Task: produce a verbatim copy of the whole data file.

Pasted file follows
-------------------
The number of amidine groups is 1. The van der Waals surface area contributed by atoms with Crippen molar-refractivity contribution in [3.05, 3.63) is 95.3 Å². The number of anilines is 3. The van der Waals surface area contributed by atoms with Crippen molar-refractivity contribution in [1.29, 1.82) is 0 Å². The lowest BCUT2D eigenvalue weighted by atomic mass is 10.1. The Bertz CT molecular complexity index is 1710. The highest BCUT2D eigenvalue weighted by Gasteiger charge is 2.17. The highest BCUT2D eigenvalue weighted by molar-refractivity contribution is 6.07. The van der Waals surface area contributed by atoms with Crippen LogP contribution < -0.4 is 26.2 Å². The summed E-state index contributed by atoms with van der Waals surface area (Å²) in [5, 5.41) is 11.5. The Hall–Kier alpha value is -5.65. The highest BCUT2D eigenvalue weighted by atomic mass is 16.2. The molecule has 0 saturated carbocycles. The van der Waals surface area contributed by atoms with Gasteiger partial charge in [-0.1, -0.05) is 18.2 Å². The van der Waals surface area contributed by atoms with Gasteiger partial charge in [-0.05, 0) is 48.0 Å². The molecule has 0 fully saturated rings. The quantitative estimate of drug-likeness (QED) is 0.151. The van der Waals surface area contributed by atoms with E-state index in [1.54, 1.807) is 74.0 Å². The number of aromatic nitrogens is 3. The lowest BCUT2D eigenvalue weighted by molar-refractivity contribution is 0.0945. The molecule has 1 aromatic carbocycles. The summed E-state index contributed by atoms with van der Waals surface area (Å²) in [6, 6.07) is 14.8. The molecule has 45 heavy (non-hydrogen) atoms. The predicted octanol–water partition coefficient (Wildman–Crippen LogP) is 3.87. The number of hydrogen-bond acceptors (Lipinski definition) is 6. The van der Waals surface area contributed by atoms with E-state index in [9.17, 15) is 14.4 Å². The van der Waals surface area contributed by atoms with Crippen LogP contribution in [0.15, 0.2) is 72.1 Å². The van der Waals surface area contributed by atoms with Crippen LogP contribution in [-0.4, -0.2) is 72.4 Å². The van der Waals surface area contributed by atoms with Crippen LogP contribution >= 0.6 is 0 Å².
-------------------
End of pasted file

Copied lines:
The number of amidine groups is 1. The van der Waals surface area contributed by atoms with Crippen molar-refractivity contribution in [3.05, 3.63) is 95.3 Å². The number of anilines is 3. The van der Waals surface area contributed by atoms with Crippen molar-refractivity contribution in [1.29, 1.82) is 0 Å². The lowest BCUT2D eigenvalue weighted by atomic mass is 10.1. The Bertz CT molecular complexity index is 1710. The highest BCUT2D eigenvalue weighted by Gasteiger charge is 2.17. The highest BCUT2D eigenvalue weighted by molar-refractivity contribution is 6.07. The van der Waals surface area contributed by atoms with Crippen LogP contribution < -0.4 is 26.2 Å². The summed E-state index contributed by atoms with van der Waals surface area (Å²) in [5, 5.41) is 11.5. The Hall–Kier alpha value is -5.65. The highest BCUT2D eigenvalue weighted by atomic mass is 16.2. The molecule has 0 saturated carbocycles. The van der Waals surface area contributed by atoms with Gasteiger partial charge in [-0.1, -0.05) is 18.2 Å². The van der Waals surface area contributed by atoms with Gasteiger partial charge in [-0.05, 0) is 48.0 Å². The molecule has 0 fully saturated rings. The quantitative estimate of drug-likeness (QED) is 0.151. The van der Waals surface area contributed by atoms with E-state index in [1.54, 1.807) is 74.0 Å². The number of aromatic nitrogens is 3. The lowest BCUT2D eigenvalue weighted by molar-refractivity contribution is 0.0945. The molecule has 1 aromatic carbocycles. The summed E-state index contributed by atoms with van der Waals surface area (Å²) in [6, 6.07) is 14.8. The molecule has 45 heavy (non-hydrogen) atoms. The predicted octanol–water partition coefficient (Wildman–Crippen LogP) is 3.87. The number of hydrogen-bond acceptors (Lipinski definition) is 6. The van der Waals surface area contributed by atoms with E-state index in [9.17, 15) is 14.4 Å². The van der Waals surface area contributed by atoms with Crippen LogP contribution in [0.15, 0.2) is 72.1 Å². The van der Waals surface area contributed by atoms with Crippen LogP contribution in [-0.4, -0.2) is 72.4 Å². The van der Waals surface area contributed by atoms with Crippen LogP contribution >= 0.6 is 0 Å².